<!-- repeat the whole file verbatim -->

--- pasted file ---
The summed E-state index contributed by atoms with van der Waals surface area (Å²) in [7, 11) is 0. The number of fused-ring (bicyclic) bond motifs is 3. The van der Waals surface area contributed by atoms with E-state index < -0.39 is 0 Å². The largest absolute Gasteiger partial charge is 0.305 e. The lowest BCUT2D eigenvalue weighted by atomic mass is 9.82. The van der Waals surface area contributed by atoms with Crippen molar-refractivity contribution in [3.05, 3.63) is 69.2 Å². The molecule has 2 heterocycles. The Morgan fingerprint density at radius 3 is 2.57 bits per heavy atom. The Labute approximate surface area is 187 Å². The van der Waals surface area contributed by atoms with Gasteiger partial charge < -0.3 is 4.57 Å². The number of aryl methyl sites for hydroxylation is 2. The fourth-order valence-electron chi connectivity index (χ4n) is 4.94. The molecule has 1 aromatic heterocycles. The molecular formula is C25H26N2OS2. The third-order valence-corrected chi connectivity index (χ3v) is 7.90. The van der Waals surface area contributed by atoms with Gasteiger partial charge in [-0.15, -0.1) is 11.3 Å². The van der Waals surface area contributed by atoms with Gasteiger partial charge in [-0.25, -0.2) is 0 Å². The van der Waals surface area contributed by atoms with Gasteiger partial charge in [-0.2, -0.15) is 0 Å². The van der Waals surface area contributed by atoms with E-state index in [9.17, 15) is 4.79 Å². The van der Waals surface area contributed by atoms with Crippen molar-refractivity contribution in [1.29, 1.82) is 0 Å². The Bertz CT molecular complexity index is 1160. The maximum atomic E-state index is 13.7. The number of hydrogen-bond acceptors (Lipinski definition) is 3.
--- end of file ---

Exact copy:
The summed E-state index contributed by atoms with van der Waals surface area (Å²) in [7, 11) is 0. The number of fused-ring (bicyclic) bond motifs is 3. The van der Waals surface area contributed by atoms with E-state index < -0.39 is 0 Å². The largest absolute Gasteiger partial charge is 0.305 e. The lowest BCUT2D eigenvalue weighted by atomic mass is 9.82. The van der Waals surface area contributed by atoms with Crippen molar-refractivity contribution in [3.05, 3.63) is 69.2 Å². The molecule has 2 heterocycles. The Morgan fingerprint density at radius 3 is 2.57 bits per heavy atom. The Labute approximate surface area is 187 Å². The van der Waals surface area contributed by atoms with Gasteiger partial charge < -0.3 is 4.57 Å². The number of aryl methyl sites for hydroxylation is 2. The fourth-order valence-electron chi connectivity index (χ4n) is 4.94. The molecule has 1 aromatic heterocycles. The molecular formula is C25H26N2OS2. The third-order valence-corrected chi connectivity index (χ3v) is 7.90. The van der Waals surface area contributed by atoms with Gasteiger partial charge in [-0.15, -0.1) is 11.3 Å². The van der Waals surface area contributed by atoms with Gasteiger partial charge in [-0.25, -0.2) is 0 Å². The van der Waals surface area contributed by atoms with Gasteiger partial charge in [-0.2, -0.15) is 0 Å². The van der Waals surface area contributed by atoms with E-state index in [9.17, 15) is 4.79 Å². The van der Waals surface area contributed by atoms with Crippen molar-refractivity contribution in [1.29, 1.82) is 0 Å². The Bertz CT molecular complexity index is 1160. The maximum atomic E-state index is 13.7. The number of hydrogen-bond acceptors (Lipinski definition) is 3.